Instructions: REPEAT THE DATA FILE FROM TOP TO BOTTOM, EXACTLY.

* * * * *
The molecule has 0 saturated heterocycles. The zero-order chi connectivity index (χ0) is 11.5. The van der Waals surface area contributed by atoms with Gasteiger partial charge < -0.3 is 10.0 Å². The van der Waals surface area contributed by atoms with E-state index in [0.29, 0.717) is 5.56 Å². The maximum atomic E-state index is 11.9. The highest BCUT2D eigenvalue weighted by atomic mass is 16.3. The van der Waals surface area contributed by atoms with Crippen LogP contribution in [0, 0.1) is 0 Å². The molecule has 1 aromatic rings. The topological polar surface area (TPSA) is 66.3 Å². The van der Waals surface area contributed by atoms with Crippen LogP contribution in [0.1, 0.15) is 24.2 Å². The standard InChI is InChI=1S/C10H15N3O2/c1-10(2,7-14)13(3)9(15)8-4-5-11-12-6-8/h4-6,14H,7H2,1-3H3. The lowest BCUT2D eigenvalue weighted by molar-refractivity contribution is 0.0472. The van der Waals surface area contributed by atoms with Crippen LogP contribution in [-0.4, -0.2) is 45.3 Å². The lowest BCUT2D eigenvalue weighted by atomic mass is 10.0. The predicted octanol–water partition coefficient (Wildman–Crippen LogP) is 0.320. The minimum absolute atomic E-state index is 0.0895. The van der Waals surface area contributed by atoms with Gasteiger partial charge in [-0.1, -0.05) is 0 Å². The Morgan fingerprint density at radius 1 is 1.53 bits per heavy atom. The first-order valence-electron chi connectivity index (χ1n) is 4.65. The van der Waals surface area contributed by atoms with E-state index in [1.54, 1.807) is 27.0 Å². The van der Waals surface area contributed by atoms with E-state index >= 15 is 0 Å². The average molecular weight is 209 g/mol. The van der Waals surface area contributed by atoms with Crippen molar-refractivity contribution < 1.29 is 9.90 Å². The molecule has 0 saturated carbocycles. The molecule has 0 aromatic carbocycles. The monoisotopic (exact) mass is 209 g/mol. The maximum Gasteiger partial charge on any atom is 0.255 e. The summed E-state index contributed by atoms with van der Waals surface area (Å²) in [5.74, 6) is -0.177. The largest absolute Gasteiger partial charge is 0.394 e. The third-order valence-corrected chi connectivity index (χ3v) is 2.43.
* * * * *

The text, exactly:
The molecule has 0 saturated heterocycles. The zero-order chi connectivity index (χ0) is 11.5. The van der Waals surface area contributed by atoms with Gasteiger partial charge < -0.3 is 10.0 Å². The van der Waals surface area contributed by atoms with E-state index in [0.29, 0.717) is 5.56 Å². The maximum atomic E-state index is 11.9. The highest BCUT2D eigenvalue weighted by atomic mass is 16.3. The van der Waals surface area contributed by atoms with Crippen LogP contribution in [0, 0.1) is 0 Å². The molecule has 1 aromatic rings. The topological polar surface area (TPSA) is 66.3 Å². The van der Waals surface area contributed by atoms with Crippen LogP contribution in [0.1, 0.15) is 24.2 Å². The standard InChI is InChI=1S/C10H15N3O2/c1-10(2,7-14)13(3)9(15)8-4-5-11-12-6-8/h4-6,14H,7H2,1-3H3. The lowest BCUT2D eigenvalue weighted by molar-refractivity contribution is 0.0472. The van der Waals surface area contributed by atoms with Crippen LogP contribution in [-0.4, -0.2) is 45.3 Å². The lowest BCUT2D eigenvalue weighted by atomic mass is 10.0. The predicted octanol–water partition coefficient (Wildman–Crippen LogP) is 0.320. The minimum absolute atomic E-state index is 0.0895. The van der Waals surface area contributed by atoms with Gasteiger partial charge in [-0.1, -0.05) is 0 Å². The Morgan fingerprint density at radius 1 is 1.53 bits per heavy atom. The first-order valence-electron chi connectivity index (χ1n) is 4.65. The van der Waals surface area contributed by atoms with E-state index in [1.54, 1.807) is 27.0 Å². The van der Waals surface area contributed by atoms with E-state index >= 15 is 0 Å². The average molecular weight is 209 g/mol. The van der Waals surface area contributed by atoms with Crippen molar-refractivity contribution < 1.29 is 9.90 Å². The molecule has 0 saturated carbocycles. The molecule has 0 aromatic carbocycles. The monoisotopic (exact) mass is 209 g/mol. The maximum Gasteiger partial charge on any atom is 0.255 e. The summed E-state index contributed by atoms with van der Waals surface area (Å²) in [5.74, 6) is -0.177. The largest absolute Gasteiger partial charge is 0.394 e. The third-order valence-corrected chi connectivity index (χ3v) is 2.43.